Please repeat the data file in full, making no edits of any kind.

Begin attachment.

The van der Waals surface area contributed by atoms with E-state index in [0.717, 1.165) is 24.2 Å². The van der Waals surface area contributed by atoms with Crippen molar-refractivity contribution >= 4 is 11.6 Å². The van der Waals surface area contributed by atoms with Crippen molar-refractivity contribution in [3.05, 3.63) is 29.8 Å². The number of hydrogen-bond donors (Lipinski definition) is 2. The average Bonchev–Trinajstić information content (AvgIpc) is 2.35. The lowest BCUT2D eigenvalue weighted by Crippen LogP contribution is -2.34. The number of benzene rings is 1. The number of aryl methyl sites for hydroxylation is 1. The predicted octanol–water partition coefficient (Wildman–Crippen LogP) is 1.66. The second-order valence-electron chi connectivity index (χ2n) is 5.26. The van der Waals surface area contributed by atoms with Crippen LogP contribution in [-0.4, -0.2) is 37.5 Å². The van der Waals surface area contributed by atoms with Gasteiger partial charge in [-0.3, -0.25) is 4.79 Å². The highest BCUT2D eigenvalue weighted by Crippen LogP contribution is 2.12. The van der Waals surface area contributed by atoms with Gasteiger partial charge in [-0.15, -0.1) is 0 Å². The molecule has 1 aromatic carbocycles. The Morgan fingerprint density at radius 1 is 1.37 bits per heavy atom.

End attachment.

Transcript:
The van der Waals surface area contributed by atoms with E-state index in [0.717, 1.165) is 24.2 Å². The van der Waals surface area contributed by atoms with Crippen molar-refractivity contribution >= 4 is 11.6 Å². The van der Waals surface area contributed by atoms with Crippen molar-refractivity contribution in [3.05, 3.63) is 29.8 Å². The number of hydrogen-bond donors (Lipinski definition) is 2. The average Bonchev–Trinajstić information content (AvgIpc) is 2.35. The lowest BCUT2D eigenvalue weighted by Crippen LogP contribution is -2.34. The number of benzene rings is 1. The number of aryl methyl sites for hydroxylation is 1. The predicted octanol–water partition coefficient (Wildman–Crippen LogP) is 1.66. The second-order valence-electron chi connectivity index (χ2n) is 5.26. The van der Waals surface area contributed by atoms with Crippen LogP contribution in [-0.4, -0.2) is 37.5 Å². The van der Waals surface area contributed by atoms with Gasteiger partial charge in [-0.3, -0.25) is 4.79 Å². The highest BCUT2D eigenvalue weighted by Crippen LogP contribution is 2.12. The van der Waals surface area contributed by atoms with Gasteiger partial charge in [-0.15, -0.1) is 0 Å². The molecule has 1 aromatic carbocycles. The Morgan fingerprint density at radius 1 is 1.37 bits per heavy atom.